I missed it – and still do. You see, my grandmother’s remonstrations had kept me securely in the role of a ‘child-woman’. Suddenly I had been catapulted into a pit-stop between a husband and children on one side and a frail, elderly grandmother on the other. I had been hurtled forward to occupy my mother’s place as an intermediary between four generations.

x x x

They say children never listen to their elders, yet never fail to imitate them.

The Beatles had a profound effect on male-gendered children, no matter how young. Straggly shoulder-length hair had replaced the traditional ‘short-back-and-sides.’ I was incredulous when my son returned from school.

“You didn't have a haircut!” I exclaimed. “I can’t believe it! You’ve been warned that if your hair is more than three centimetres over your collar, you’re going to get into trouble!”

“No, I’m not!” he said, “You see, if I tuck the back of my hair into my collar, and push my fringe into my cap, no one can even notice it. Anyway, I think it looks sexy.”

“Sexy!” I exploded, “What are you talking about?! You look absolutely disreputable!”

I rolled my eyes upwards in total exasperation. “Can you believe it?” I asked, “I gave him the money to have a haircut. But did he go?! No!! He actually wants to look his worst! And he’s been warned! He’s going to get into trouble! But will he listen? No!! He’s so stubborn; one might as well be talking to the wall!!”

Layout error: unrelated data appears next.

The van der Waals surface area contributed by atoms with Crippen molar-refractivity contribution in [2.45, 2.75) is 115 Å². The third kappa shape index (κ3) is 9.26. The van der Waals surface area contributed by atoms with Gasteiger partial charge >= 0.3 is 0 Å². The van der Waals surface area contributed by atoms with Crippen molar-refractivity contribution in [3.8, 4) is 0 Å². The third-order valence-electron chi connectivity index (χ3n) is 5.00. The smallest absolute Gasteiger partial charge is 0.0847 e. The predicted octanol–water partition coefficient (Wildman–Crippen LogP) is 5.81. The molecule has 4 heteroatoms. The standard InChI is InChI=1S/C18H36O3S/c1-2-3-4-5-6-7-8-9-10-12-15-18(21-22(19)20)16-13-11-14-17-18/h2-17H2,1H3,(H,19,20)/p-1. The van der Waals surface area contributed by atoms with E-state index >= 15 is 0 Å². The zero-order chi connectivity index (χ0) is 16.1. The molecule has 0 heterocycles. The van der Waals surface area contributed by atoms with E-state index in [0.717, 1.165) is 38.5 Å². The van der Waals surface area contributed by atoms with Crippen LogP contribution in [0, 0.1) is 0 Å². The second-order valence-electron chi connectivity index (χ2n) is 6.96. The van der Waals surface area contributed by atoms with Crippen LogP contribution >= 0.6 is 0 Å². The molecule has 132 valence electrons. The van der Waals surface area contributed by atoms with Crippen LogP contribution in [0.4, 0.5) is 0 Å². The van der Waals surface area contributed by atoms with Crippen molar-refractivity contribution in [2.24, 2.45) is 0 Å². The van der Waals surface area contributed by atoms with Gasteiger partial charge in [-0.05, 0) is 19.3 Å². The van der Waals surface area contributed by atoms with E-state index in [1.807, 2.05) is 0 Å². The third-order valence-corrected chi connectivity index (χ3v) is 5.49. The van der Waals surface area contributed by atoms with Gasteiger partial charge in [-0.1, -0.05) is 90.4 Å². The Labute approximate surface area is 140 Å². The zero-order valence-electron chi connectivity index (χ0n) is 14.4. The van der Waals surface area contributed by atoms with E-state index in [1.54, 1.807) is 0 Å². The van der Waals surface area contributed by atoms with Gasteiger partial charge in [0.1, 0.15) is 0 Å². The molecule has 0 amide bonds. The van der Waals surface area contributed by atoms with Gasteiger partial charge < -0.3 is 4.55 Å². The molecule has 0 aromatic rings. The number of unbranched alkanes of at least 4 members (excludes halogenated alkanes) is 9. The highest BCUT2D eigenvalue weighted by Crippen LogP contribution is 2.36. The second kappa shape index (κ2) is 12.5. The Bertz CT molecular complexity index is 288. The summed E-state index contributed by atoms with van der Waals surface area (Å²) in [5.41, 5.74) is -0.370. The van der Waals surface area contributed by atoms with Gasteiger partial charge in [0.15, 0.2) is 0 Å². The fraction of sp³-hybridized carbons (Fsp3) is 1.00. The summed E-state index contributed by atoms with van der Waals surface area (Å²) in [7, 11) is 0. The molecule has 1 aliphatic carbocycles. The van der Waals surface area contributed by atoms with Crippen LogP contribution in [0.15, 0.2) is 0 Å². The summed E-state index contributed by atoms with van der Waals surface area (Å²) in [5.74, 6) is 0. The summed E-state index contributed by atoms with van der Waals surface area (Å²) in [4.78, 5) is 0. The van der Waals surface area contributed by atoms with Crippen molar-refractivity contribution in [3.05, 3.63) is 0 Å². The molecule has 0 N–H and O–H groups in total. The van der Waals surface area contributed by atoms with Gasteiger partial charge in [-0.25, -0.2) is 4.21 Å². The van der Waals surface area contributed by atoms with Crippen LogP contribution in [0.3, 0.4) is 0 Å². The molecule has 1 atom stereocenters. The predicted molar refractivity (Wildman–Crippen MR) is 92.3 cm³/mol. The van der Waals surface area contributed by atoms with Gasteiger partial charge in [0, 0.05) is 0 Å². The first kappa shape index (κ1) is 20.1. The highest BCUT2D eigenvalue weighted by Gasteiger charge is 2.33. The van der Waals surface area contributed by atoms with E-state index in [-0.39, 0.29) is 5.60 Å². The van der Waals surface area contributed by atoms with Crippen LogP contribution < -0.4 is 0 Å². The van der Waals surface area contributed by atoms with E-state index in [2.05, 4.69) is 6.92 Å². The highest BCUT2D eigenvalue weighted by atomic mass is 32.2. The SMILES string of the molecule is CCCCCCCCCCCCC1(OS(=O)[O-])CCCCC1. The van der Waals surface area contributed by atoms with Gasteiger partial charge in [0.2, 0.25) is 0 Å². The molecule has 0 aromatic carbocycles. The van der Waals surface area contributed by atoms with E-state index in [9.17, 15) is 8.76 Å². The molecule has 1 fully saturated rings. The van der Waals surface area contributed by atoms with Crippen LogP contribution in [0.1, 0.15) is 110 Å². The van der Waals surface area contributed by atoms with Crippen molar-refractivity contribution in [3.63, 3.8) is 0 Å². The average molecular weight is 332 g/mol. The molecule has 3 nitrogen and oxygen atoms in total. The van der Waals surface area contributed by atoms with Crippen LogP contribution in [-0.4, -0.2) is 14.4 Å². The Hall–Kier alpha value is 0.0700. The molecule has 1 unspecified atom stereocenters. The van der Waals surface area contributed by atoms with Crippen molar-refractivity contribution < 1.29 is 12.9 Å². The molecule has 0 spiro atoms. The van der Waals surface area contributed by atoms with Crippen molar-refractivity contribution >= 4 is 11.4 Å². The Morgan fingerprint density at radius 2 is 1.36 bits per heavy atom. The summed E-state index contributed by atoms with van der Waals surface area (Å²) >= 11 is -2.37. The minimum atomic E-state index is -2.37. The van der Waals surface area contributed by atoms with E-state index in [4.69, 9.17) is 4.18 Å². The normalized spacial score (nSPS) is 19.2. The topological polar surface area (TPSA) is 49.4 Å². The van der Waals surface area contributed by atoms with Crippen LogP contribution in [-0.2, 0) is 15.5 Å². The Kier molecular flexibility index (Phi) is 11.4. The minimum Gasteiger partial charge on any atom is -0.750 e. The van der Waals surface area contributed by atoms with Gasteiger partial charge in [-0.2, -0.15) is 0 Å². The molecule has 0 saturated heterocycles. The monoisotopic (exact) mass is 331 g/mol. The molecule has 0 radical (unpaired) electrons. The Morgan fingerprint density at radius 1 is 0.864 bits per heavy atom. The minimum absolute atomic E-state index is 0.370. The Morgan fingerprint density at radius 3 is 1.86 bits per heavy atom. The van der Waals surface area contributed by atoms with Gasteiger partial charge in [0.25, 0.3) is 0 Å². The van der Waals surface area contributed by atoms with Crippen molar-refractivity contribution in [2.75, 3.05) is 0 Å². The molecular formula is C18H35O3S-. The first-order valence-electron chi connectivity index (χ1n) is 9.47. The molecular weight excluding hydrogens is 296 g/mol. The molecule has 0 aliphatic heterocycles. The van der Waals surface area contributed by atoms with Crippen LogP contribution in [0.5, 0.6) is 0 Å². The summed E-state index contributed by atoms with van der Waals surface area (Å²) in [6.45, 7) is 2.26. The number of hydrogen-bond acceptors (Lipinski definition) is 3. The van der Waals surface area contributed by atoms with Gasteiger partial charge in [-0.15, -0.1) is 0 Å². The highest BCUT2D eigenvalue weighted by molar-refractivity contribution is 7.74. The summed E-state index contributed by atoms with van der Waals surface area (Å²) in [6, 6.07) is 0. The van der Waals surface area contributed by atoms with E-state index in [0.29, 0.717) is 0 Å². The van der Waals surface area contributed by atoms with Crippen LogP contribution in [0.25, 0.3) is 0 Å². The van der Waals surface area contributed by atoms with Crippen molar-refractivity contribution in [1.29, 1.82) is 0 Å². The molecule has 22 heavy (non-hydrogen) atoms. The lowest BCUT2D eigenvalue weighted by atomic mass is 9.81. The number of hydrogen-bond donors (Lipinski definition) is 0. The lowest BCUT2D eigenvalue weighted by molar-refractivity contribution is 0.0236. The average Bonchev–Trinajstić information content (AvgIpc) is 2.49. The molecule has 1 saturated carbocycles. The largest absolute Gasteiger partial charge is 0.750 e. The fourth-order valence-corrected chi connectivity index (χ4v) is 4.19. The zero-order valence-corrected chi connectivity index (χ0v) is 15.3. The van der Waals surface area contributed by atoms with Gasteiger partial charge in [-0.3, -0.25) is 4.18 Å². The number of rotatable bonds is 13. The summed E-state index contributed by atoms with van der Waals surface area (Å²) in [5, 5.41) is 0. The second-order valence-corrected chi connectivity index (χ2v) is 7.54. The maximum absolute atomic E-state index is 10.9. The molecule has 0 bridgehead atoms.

My son stopped in his tracks.

“What do you mean, ‘One might as well --’? You are talking to the wall! And I hate it when you do that! ... when you talk about me, in front of me, to someone who isn’t even there!”

And with that, he turned on his heel and marched out of the room.

In the silence that followed his exit, my grandmother’s face was implacable. Not a muscle moved. It was her expression that reflected more than anything else her great satisfaction that I had finally become acquainted with her special friend who lived somewhere up there on the ceiling.